Nadia Calviño, a Top Spanish Official, Wants More Women at the Decision-Making Table
This interview is part of our latest Women and Leadership special report, which highlights women making significant contributions to the major stories unfolding in the world today. The conversation has been edited and condensed.
Nadia Calviño, 53, an economist, is Spain’s first deputy prime minister and minister for economy and digitalization. Before joining the administration of Prime Minister Pedro Sánchez, a social democrat, in 2018, she was the director general of the budget for the European Commission.
You recently gave a speech in which you declared: “I will never again be in a photo in which I am the only woman. I will not take part again in a debate in which I am the only woman.” Your comments went viral. What led you to make that statement?
You know, I hadn’t planned to say that. But I’ve lately been participating in conferences where I looked around and found myself being the only woman in the picture with 15 men.
Why is the number of women speaking on a panel important?
Because we cannot make 50 percent of our population and our talent invisible. When it comes to public discussions, excluding a representative number of women limits approaches to issues. Also, it’s important for our girls and young women to see role models.
There are some women in leadership who prefer to be the only women on the podium.
Yes. And I have participated in panels with women who said, “Well, this means we have less competition.” I think that’s very misguided.
I’ve been for now 30 years working in areas which are male dominated — finance, competition policy. I have been very used to being “the only woman.” But in recent years I saw progress.
In fact, Spanish society has changed very much from the time I entered my profession. When you look at polls like the Eurobarometer, they show that 90 percent of the Spanish population thinks that women are the equal of men and that we should have equal opportunities.
Yet the gender gap in wages is about 12 percent, according to the European Commission.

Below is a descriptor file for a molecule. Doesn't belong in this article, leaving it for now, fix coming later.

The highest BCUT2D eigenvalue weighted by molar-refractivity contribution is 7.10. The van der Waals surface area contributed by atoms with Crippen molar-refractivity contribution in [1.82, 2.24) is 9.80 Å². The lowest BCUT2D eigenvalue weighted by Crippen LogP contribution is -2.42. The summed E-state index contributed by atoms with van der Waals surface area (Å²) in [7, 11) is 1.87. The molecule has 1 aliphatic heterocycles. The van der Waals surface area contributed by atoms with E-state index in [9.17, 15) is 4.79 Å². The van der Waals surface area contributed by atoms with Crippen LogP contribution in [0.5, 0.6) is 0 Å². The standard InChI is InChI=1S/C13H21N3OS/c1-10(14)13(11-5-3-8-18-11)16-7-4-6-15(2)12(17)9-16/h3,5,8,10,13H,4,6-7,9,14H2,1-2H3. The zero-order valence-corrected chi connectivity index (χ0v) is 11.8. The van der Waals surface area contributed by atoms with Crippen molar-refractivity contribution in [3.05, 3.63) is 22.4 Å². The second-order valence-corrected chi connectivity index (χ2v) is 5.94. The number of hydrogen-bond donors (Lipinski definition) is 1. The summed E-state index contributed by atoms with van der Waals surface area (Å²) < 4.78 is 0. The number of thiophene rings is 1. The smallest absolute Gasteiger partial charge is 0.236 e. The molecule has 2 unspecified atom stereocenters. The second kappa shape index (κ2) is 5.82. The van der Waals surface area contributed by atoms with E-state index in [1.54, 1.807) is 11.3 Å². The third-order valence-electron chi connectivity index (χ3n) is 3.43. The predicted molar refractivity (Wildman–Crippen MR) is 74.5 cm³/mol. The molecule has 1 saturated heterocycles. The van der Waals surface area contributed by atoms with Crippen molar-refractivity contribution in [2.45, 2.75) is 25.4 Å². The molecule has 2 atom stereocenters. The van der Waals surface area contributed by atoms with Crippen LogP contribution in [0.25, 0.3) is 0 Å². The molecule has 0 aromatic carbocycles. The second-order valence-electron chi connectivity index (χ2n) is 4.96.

One has to remember that before democracy came (beginning in 1975) women could not open a bank account, could not have a passport without the authorization of the husband, and the higher education rate of females was quite low. Now women are above men in the number who are studying. So, in the course of one or two generations, the country has changed enormously.
Today, Spain is a very progressive and feminist society.
Half of the members of your government’s cabinet are women. Was that mandated?
It was not, but [Mr. Sánchez] has said that he didn’t decide that the cabinet would be 50-50 — he just looked for the best. [Smiles.]
I can only agree.
Right now, we have three [women] vice presidents. When you see the president with three women in the second level and then the number of female ministers, the picture is very powerful.
Do you favor hiring quotas to get more equality in overall employment?
Yes, and I support having women on job-hiring panels. I saw while serving on hiring committees that the woman candidate would not have been considered if another woman had not been present.
You were economics minister in March 2020. What were your thoughts as you saw a once-in-a-century pandemic coming your way?
At first nobody was very aware of the scope of the pandemic. As soon as that became clear, I thought, ‘OK, this is serious.’
On March 10, 2020, we took steps to support the tourism sector. On March 17, we created a package to provide liquidity to the economy. Very soon we set in place a mechanism to protect jobs and the income of self-employed workers. It’s been effective.
The recovery in our labor market is unprecedented. Our employment levels are higher today than prepandemic, even prefinancial crisis.
From what I read in the international media, there’s been in Spain, as in many European countries, a rise in the growth of extreme right-wing political movements. What do you attribute that to?
I see it as a possible pendulum or boomerang effect backlash phenomenon. When you look at polls in Spain, the population has a rather liberal or progressive stance.
The 2008 financial crisis hit us very badly, and it prompted the emergence of extreme political parties on both the right and left. It also facilitated nationalistic movements in some regions, and that prompted these new extreme right-wing parties to emerge, something we thought we were vaccinated against because of the [Franco] dictatorship.
Are you alarmed by their growth?
Yes, I am alarmed. To go back to the central issue of our interview: One of their agenda items is antifeminism.
That’s why, to a certain extent, I feel their rise has to do with backlash. The feminist agenda has advanced so much in Spain. This may just be a swing of the pendulum.
What do you think the future of your childrenwill be like?
It’s so difficult to anticipate what the future will bring.
I do think they will live in a world which will bring them amazing opportunities. I think they will live in a more equal society. But I’m fighting for that anyway.